Developing a Nomadic Practice

Starting in the centre of the body the torso, shoulders and pelvis, knees and elbows, cave in. Moving from one position to another in a constant process of mutation each position is realised out of the internal collapse of the previous one. Varying and changing without a pre-given purpose or goal, the enactment of becoming is revealed through time. But this enactment does not resolve or complete rather it continues in a state of flux.
(Midgelow, 2007, unpaginated)

Whilst much of the discourse of improvisation has pointed towards the qualities of presence and the importance of being ‘in the moment’, here I place an emphasis the experience of time and space in the practice of improvisation.  A review of improvisation practices reveals a lexicon that is full of terms that are suggestive of journeys, flows, connectivities, metamorphosis and transformations. Such language, and the dance practices that draw upon/generate them, are suggestive of temporal, physical and geographical shifts and embody underlying nomadic themes.  

Feminist philosopher Rosie Braidotti articulates a nomadism which, while evolving from observation of the nomadic lifestyle, it is not a literal nomadism. Rather Braidotti notes:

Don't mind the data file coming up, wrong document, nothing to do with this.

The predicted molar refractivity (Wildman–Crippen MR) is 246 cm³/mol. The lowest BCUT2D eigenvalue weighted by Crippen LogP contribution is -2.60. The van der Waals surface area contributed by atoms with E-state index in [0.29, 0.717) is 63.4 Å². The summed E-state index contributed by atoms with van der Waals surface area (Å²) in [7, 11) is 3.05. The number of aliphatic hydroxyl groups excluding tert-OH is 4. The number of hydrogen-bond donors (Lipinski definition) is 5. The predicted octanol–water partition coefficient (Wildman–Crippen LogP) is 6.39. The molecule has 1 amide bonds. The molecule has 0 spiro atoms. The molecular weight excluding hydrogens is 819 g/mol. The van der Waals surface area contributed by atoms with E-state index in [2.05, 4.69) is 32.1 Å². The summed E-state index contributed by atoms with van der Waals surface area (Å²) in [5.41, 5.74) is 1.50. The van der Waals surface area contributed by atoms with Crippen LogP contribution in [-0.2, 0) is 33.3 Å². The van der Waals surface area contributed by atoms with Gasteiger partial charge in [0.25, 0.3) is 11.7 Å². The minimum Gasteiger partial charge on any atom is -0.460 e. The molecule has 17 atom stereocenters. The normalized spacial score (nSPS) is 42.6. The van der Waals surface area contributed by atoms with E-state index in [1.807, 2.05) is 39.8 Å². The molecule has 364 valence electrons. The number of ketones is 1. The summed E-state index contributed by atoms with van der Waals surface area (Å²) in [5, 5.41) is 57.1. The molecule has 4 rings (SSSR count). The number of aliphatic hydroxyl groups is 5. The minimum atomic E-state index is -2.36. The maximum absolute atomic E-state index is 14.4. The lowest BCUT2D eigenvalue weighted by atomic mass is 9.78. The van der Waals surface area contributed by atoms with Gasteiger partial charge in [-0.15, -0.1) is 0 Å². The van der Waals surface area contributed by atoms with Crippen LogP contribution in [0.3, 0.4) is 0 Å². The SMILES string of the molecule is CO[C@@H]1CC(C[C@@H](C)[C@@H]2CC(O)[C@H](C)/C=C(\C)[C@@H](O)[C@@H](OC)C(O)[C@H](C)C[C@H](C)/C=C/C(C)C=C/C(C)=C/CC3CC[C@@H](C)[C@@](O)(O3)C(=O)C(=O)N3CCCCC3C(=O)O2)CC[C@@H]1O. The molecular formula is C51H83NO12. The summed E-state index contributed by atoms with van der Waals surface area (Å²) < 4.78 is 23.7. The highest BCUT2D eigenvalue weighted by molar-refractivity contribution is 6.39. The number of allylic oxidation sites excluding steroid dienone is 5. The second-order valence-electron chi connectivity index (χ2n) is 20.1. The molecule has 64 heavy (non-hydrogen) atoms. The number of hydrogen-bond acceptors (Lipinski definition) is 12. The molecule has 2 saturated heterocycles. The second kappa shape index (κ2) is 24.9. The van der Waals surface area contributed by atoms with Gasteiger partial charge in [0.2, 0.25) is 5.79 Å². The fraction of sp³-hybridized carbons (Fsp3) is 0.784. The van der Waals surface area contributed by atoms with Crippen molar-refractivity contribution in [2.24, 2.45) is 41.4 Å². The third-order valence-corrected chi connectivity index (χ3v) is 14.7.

[T]he nomadism in question here refers to the kind of critical consciousness that resists settling into socially coded modes of thought and behavior. Not all nomads are world travelers; some of the greatest trips can take place without physically moving from ones habitat. It is the subversion of set conventions that defines the nomadic state, not the literal act of traveling. (1994a: 5)

For Braidotti the nomad’s identity and stability does not depend on the places she goes through, but on the symbolic home she carries along on the journey. Thus, the nomad does not stand for homelessness (i.e. complete detachment from all roots) nor "compulsive displacement" (with its attendant longing for home), but rather for "the kind of subject who has relinquished all idea, desire, or nostalgia for fixity"(p.22).

This kind of embodiment accords with the values and experiences of dance improviser as she relinquishes the desire for fixity, celebrating instead movement processes that emphasise emergence, folding/unfolding and becoming. These nomadisms I suggest reflect particularized ways of knowing and being in dance and in the world, and through them we have the potential to refigure subjectivities and promote a connectedness to the changing body and to the bodies of others. This blog seek to unravel what this means in practice.